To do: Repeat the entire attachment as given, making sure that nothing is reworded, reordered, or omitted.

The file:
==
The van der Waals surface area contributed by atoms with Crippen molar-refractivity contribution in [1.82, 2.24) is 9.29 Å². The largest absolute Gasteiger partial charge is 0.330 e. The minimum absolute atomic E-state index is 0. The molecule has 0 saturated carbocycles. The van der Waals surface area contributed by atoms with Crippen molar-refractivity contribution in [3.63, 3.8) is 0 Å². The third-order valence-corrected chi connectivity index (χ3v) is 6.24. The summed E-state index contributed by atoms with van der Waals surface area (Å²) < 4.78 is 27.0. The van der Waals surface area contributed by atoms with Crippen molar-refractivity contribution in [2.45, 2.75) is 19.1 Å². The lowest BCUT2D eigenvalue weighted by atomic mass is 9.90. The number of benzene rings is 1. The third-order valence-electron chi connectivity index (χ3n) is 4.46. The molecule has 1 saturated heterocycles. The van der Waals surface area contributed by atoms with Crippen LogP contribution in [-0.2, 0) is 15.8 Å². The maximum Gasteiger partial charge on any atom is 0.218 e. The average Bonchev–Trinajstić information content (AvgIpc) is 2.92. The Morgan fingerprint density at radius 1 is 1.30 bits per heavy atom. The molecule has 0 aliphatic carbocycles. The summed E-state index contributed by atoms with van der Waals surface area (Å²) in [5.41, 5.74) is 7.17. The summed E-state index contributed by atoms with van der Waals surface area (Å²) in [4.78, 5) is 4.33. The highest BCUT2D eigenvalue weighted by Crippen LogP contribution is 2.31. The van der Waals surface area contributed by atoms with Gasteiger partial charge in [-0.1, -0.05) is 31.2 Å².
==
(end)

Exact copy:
The van der Waals surface area contributed by atoms with Crippen molar-refractivity contribution in [1.82, 2.24) is 9.29 Å². The largest absolute Gasteiger partial charge is 0.330 e. The minimum absolute atomic E-state index is 0. The molecule has 0 saturated carbocycles. The van der Waals surface area contributed by atoms with Crippen molar-refractivity contribution in [3.63, 3.8) is 0 Å². The third-order valence-corrected chi connectivity index (χ3v) is 6.24. The summed E-state index contributed by atoms with van der Waals surface area (Å²) < 4.78 is 27.0. The van der Waals surface area contributed by atoms with Crippen molar-refractivity contribution in [2.45, 2.75) is 19.1 Å². The lowest BCUT2D eigenvalue weighted by atomic mass is 9.90. The number of benzene rings is 1. The third-order valence-electron chi connectivity index (χ3n) is 4.46. The molecule has 1 saturated heterocycles. The van der Waals surface area contributed by atoms with Crippen LogP contribution in [-0.2, 0) is 15.8 Å². The maximum Gasteiger partial charge on any atom is 0.218 e. The average Bonchev–Trinajstić information content (AvgIpc) is 2.92. The Morgan fingerprint density at radius 1 is 1.30 bits per heavy atom. The molecule has 0 aliphatic carbocycles. The summed E-state index contributed by atoms with van der Waals surface area (Å²) in [5.41, 5.74) is 7.17. The summed E-state index contributed by atoms with van der Waals surface area (Å²) in [4.78, 5) is 4.33. The highest BCUT2D eigenvalue weighted by Crippen LogP contribution is 2.31. The van der Waals surface area contributed by atoms with Gasteiger partial charge in [-0.1, -0.05) is 31.2 Å².